The business model is very cash generative given its franchises require limited fixed and working capital and all licence payments have been made. With a high level of variable costs (taxes and commissions are based on revenue) and a strong track record of managing other operating costs, management consistently delivered year-on-year growth in margins before COVID-19, despite the challenging macroeconomic backdrop, while continuing to invest in new products.

The aim of the CEO’s strategy, Fast Forward, launched in 2021, is to create a world-class gaming entertainment company with a focus on building its brands and customer interactions both online and offline, while maintaining OPAP’s leading position in corporate and social responsibility. In 2022, the company made good progress in revitalising core products in both the online and offline worlds, while introducing new games, leading to greater customer engagement and incremental revenues.

Financials: EBITDA forecasts upgraded by 2–3%

OPAP’s strong results through H123, with year-on-year revenue and EBITDA growth of 14% and 12%, respectively, encourage us to increase our estimates towards the middle of management’s revenue and EBITDA guidance for the year. Our forecasts typically assume low-single-digit revenue growth for the offline activities and high-single-digit growth for the online activities. We estimate modest margin compression from changes in mix as online is less profitable than land-based activities.

Valuation: 18% upside to DCF valuation, dividend yield 10.7%

Relative to an imperfect quoted peer group, OPAP trades at a discount using P/E multiples for FY23 and FY24. OPAP’s higher profitability and attractive divided policy of paying out the bulk of net income with a commitment to pay a minimum dividend of €1 per share means our estimated prospective dividend yield for FY23 of 10.7% compares favourably to those of its peers, with a median dividend yield of 1.9%, which includes some companies that do not pay dividends. Our DCF-based valuation of €17.9/share, using a weighted average cost of capital (WACC) of 9% and terminal growth rate of 2%, suggests c 18% upside from the current share price.

Sensitivities

The business model is predicated on continuing cash flow from monopoly businesses, supplemented by product enhancements and moving online; key risks include a more significant decline in its mature gaming products and a failure to exploit online sufficiently.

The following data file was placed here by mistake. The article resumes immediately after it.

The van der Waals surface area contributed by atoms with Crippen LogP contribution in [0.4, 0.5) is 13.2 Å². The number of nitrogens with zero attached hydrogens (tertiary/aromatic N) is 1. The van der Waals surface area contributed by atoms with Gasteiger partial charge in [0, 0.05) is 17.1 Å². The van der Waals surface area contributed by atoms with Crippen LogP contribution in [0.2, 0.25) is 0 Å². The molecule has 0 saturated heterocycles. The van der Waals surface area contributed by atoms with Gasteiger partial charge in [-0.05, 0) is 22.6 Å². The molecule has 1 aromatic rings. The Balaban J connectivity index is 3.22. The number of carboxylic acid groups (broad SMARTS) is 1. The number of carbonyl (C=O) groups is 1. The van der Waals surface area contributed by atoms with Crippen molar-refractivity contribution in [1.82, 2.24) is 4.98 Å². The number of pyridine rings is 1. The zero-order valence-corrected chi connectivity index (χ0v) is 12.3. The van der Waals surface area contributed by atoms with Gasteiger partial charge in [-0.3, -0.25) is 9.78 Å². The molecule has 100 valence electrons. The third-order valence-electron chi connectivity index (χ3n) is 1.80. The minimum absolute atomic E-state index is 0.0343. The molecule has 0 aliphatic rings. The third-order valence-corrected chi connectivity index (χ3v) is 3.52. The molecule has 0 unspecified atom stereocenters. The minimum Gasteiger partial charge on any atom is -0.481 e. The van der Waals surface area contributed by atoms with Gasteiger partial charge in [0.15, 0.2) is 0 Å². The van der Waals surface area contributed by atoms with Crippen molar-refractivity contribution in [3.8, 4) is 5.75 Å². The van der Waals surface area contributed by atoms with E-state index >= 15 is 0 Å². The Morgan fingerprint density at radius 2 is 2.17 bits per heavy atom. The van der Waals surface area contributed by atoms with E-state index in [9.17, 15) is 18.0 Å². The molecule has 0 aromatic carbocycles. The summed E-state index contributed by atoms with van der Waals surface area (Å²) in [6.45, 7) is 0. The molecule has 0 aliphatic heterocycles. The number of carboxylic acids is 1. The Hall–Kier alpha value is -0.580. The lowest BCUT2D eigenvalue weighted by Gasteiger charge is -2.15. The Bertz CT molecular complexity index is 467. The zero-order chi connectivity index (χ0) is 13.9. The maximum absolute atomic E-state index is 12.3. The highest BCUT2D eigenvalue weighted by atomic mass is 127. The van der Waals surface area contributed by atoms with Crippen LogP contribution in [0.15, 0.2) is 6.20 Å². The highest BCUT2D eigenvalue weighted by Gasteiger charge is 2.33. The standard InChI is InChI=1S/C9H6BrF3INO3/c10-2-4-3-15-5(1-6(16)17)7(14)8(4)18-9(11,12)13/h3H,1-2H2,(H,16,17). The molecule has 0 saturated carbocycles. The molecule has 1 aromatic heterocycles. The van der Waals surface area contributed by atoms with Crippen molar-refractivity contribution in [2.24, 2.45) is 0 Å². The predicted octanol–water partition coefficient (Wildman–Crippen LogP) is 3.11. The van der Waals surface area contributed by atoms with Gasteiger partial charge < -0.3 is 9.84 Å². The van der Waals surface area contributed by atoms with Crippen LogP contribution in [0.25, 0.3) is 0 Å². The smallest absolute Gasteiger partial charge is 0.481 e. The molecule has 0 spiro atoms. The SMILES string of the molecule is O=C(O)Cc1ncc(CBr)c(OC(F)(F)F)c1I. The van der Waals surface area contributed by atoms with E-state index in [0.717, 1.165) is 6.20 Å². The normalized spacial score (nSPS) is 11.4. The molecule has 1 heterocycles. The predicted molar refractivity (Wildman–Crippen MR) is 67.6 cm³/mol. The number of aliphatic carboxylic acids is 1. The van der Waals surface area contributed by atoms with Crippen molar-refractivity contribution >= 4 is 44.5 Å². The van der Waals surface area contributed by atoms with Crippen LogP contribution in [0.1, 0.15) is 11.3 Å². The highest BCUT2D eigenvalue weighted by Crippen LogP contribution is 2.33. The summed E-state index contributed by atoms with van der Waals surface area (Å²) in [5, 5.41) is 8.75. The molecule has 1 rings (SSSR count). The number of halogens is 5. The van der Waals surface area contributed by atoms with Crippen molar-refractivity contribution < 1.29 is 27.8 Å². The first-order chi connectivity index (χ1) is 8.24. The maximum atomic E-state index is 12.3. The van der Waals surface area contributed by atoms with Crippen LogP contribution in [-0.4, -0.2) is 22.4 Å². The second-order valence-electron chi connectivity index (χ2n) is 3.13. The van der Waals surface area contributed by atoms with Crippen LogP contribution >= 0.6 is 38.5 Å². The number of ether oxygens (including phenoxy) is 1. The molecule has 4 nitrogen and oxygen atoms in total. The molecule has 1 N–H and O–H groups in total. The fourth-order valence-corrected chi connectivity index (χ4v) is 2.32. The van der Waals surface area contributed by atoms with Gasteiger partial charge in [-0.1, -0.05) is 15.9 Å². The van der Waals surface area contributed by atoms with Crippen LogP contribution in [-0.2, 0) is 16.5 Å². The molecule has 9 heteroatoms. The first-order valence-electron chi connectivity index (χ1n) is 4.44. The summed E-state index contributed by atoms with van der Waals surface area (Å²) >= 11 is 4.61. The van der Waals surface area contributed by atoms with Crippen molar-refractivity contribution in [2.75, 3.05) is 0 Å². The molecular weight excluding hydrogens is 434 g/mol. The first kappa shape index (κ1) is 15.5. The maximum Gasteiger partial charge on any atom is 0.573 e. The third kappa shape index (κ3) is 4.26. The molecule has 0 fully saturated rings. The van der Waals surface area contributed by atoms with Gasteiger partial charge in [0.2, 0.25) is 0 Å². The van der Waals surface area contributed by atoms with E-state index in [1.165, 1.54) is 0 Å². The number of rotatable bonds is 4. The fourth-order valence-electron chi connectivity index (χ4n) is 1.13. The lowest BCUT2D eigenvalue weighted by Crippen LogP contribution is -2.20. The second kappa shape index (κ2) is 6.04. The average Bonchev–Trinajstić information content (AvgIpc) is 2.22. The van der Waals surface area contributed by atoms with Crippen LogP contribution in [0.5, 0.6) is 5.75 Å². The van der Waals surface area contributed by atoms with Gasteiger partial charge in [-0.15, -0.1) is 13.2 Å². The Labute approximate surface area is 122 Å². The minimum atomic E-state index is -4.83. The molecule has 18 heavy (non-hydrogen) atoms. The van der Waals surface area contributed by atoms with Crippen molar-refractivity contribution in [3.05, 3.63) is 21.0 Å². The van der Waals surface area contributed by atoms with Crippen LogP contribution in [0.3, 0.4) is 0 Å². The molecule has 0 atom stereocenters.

The gaming industry is subject to changes in regulations and taxes, but OPAP’s licences and concessions are mainly long dated, and it has a high tax burden relative to other countries. The Greek online gaming market became fully regulated in 2021.

The business is economically sensitive, so is vulnerable to political and macroeconomic changes and the online segment is very competitive.

Company description: World-class gaming entertainment offline and online

OPAP was founded in 1958 as the Greek national lottery and is the exclusive operator of all numerical lotteries, sports betting, horse racing and video lottery terminals (VLTs). Through its 83.5% holding in Hellenic Lotteries, OPAP also has an exclusive licence to operate passive lotteries and instant (scratch) games. Its core lottery business and VLTs (with €2 slot limits) are not associated with problem gambling, and the company is therefore less likely to face meaningful fines or regulatory scrutiny than gaming peers in other countries.

The company operates a network of franchised shops and gaming halls (c 3,800 in Greece, and c 200 in Cyprus at FY22), which leads to limited capital expenditure, and OPAP is expanding its online offering in lottery, sports betting and casino games. In FY22, 93% of gross gaming revenue (GGR) was generated in Greece and 7% in Cyprus, and c 23% was online, a more normalised level given the reopening of retail following closures through FY20 and FY21 due to COVID-19.

OPAP listed on the Athens Stock Exchange in 2001, and after a series of further secondary offerings and international tenders, it was fully privatised in 2013. Allwyn Entertainment (formerly known as Sazka Group), the largest pan-European lottery operator, holds a 50.2% shareholding and is well-represented at the board and executive level.

The exclusive licences ensure OPAP is well-placed to protect the top line (in the context of sensitivity to the macroeconomic environment and retail spending) and it is seeking growth from online and new products. In general, many of its new products are targeted at younger and female demographics, such that management hopes to minimise the cannibalisation of existing products. Since 2013, OPAP has undergone significant changes to both modernise and streamline the business.

OPAP is the largest social contributor in Greece in terms of tax payments and charitable contributions, operating under the World Lotteries Association (WLA) and responsible gaming standards (holder of Level 4, the highest certificate by WLA on responsible gaming standard).

Business overview